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​Opinion - Burger Boom or Bust?

​Opinion - Burger Boom or Bust?

Posted by Stelios on 21st May 2024

The enduring appeal and ever-growing financial influence of burgers in the UK's fast food landscape make for a compelling study of consumer trends and business strategy.

Honest Burgers, Brighton, UK Andy Li, CC0, via Wikimedia Commons

Initially introduced in the 1950s by American chains such as Wimpy and further expanded by giants like McDonald's, which landed in 1974, the burger phenomenon has only gained momentum. McDonald's, which now boasts over 1,450 outlets in the UK and Ireland and employs more than 135,000 people, reported typical turnovers of £2.0 million to £5.8 million per franchised restaurant in 2023. This speaks to the massive scale and profitability of burger sales.

Other market players, like Honest Burgers and Five Guys, illustrate the robust health of the burger sector through their aggressive growth and impressive turnovers. Honest Burgers' recent accounts show a 26% turnover increase to £48.3 million, primarily driven by increased customer transactions. Five Guys, having expanded from 14 outlets in 2014 to 160 in 2023, plans to double its presence again in the near future.

Key Facts:

  • McDonald's UK and Ireland - operates over 1,450 restaurants and employs more than 135,000 people. In 2023, it reported typical annual turnovers ranging from £2.0 million to £5.8 million per franchised restaurant.
  • Honest Burgers reported a 26% turnover increase in their latest accounts, and total turnover rose by £10.1 million to £48.3 million for the period ending 29 January 2023.
  • Wendy's - aims to open up to 400 restaurants in the UK.
  • Amigos Burgers and Shakes - currently has 20 locations in London, with eight more planned for Birmingham, and it plans to expand to 100 stores in the next five years.
  • Five Guys - Expanded from 14 outlets in 2014 to 160 in 2023 and aims to increase its outlets to 300 in the next few years.

Five Guys Burgers and Fries (7025300923) Jerry Huddleston from Hampton, Minnesota, US, CC BY 2.0, via Wikimedia Commons

Wendy's, creating over 400 jobs as part of its UK expansion, further highlights the burger market's resilience and expansion. This marks its return after a 20-year hiatus. Meanwhile, the halal burger market is also flourishing, with Amigos Burgers and Shakes planning to open 100 stores in the next five years, emphasising the diversity within the burger sector itself.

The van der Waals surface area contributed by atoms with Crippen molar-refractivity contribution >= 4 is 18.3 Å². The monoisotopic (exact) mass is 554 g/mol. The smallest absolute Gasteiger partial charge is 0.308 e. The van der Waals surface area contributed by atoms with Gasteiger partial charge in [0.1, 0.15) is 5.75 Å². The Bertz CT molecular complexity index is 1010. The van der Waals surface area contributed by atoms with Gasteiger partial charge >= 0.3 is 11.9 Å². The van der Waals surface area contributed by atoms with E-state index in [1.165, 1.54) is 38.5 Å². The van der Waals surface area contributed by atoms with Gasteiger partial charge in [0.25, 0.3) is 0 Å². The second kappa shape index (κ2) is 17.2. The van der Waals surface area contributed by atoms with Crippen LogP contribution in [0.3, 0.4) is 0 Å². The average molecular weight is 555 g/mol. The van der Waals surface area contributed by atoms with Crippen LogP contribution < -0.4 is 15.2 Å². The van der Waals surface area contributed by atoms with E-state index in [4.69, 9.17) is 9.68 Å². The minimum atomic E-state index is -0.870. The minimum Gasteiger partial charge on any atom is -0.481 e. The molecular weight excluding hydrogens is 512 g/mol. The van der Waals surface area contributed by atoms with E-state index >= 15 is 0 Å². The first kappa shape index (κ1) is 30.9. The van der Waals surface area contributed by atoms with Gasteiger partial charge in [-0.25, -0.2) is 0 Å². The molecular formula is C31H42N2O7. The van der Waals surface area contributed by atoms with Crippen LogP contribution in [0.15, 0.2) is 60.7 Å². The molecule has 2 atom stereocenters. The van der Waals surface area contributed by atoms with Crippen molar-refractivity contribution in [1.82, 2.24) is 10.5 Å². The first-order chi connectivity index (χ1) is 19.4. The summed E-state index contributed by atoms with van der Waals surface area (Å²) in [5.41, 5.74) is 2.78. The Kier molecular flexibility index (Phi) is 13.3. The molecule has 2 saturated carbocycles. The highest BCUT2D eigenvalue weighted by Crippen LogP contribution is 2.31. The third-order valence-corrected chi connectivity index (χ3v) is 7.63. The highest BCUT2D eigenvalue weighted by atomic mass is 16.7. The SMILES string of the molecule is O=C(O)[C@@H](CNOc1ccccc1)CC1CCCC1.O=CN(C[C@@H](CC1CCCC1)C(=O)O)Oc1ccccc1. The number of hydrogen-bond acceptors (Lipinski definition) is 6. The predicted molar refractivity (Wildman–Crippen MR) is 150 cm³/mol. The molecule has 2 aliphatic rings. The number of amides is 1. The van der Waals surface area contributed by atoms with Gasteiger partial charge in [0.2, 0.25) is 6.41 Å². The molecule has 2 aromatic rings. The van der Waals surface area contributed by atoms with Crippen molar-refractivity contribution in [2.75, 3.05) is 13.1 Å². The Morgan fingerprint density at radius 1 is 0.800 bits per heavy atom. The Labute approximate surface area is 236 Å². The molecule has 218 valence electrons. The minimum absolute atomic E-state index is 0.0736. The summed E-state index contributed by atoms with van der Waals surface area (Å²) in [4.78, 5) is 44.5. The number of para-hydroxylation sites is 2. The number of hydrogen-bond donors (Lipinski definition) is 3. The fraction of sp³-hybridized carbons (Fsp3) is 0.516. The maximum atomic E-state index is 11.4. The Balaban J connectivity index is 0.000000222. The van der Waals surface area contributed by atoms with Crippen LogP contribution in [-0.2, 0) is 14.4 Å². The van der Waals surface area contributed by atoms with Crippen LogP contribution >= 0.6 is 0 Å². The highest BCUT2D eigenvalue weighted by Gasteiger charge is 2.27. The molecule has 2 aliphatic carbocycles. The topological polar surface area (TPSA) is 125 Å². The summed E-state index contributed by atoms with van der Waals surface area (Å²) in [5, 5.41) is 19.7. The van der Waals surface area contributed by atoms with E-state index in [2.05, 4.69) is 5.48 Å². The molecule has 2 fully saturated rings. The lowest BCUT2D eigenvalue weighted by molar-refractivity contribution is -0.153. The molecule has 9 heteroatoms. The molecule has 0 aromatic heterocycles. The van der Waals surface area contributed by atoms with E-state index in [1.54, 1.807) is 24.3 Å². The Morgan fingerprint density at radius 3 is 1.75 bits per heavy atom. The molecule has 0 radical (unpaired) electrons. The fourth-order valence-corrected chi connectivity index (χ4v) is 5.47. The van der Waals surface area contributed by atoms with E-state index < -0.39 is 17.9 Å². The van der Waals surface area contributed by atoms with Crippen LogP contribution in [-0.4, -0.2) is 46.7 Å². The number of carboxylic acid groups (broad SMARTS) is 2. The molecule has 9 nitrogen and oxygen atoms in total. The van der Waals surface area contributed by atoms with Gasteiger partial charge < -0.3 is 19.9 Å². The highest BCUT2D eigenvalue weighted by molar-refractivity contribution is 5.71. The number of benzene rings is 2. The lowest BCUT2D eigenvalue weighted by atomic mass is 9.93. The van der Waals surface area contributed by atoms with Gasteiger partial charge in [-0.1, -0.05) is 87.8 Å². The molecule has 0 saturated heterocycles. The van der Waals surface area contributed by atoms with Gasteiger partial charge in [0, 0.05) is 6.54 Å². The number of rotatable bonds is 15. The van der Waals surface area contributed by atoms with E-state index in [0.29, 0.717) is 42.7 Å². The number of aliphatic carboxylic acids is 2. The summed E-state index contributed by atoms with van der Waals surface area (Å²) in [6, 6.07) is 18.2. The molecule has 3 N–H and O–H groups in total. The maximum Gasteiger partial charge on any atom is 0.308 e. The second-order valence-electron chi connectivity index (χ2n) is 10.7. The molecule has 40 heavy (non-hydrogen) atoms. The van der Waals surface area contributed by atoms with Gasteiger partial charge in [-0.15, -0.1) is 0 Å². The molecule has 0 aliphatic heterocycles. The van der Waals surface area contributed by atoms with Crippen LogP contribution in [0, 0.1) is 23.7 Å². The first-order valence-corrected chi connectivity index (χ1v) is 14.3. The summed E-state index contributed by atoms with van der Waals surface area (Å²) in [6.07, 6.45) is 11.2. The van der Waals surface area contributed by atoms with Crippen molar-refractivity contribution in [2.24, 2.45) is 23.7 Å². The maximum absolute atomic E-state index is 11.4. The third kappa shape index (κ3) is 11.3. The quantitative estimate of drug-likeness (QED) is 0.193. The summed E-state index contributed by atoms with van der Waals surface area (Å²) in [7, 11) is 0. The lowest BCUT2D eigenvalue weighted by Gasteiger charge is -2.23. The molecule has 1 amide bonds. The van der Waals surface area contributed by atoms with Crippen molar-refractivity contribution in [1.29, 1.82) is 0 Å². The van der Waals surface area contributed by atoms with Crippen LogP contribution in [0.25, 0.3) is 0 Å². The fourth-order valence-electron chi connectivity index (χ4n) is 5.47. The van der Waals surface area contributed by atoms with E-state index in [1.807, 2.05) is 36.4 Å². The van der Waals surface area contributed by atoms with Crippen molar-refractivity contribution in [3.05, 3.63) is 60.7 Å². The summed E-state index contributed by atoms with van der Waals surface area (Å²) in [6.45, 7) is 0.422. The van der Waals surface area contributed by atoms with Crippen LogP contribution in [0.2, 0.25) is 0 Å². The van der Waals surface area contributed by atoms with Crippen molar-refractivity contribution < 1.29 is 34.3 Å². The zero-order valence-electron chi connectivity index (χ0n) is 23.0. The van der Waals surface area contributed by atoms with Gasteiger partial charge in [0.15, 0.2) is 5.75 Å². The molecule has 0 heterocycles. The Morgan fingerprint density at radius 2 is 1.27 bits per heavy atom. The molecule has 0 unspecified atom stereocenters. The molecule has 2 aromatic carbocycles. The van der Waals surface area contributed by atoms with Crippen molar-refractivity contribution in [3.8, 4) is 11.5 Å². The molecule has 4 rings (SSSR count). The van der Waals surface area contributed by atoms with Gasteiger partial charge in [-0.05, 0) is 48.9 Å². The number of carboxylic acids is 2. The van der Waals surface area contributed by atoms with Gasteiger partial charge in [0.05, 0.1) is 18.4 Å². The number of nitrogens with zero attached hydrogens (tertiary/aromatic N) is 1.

However, not all burger stories are of unqualified success. Byron Burger, once a significant player with 67 outlets, faced financial struggles, reducing to just 12 branches by January 2023. This demonstrates the competitive pressure within the sector and the critical importance of maintaining operational and financial health.

Interestingly, despite the burger's ubiquity, it is not among the top four in Just Eat's sales statistics, suggesting potential room for growth. This discrepancy could indicate a gap in the delivery market or possibly a saturation in dining-out options that haven't fully transitioned to the home delivery segment.

A Dave's double at Wendy's in Stratford (51657183734) Daniel from Glasgow, United Kingdom, CC BY 2.0, via Wikimedia Commons

Economic indicators point to burgers not just holding their own but encroaching on the sales of other fast food, like pizza. The sector saw a 17% rise in transaction volume and a 12% increase in customer spending over the last year. Such growth indicates a shift in consumer preferences towards burgers, now a fixture across a spectrum of dining experiences, from fast food to high-end restaurants.

In conclusion, the burger's ascent in the UK is a testament to its adaptability and enduring appeal. With evolving consumer expectations and substantial financial backing, the burger market is well-positioned for continued growth. However, this implies that businesses must consistently deliver quality products to maintain and expand their market share in an increasingly competitive environment.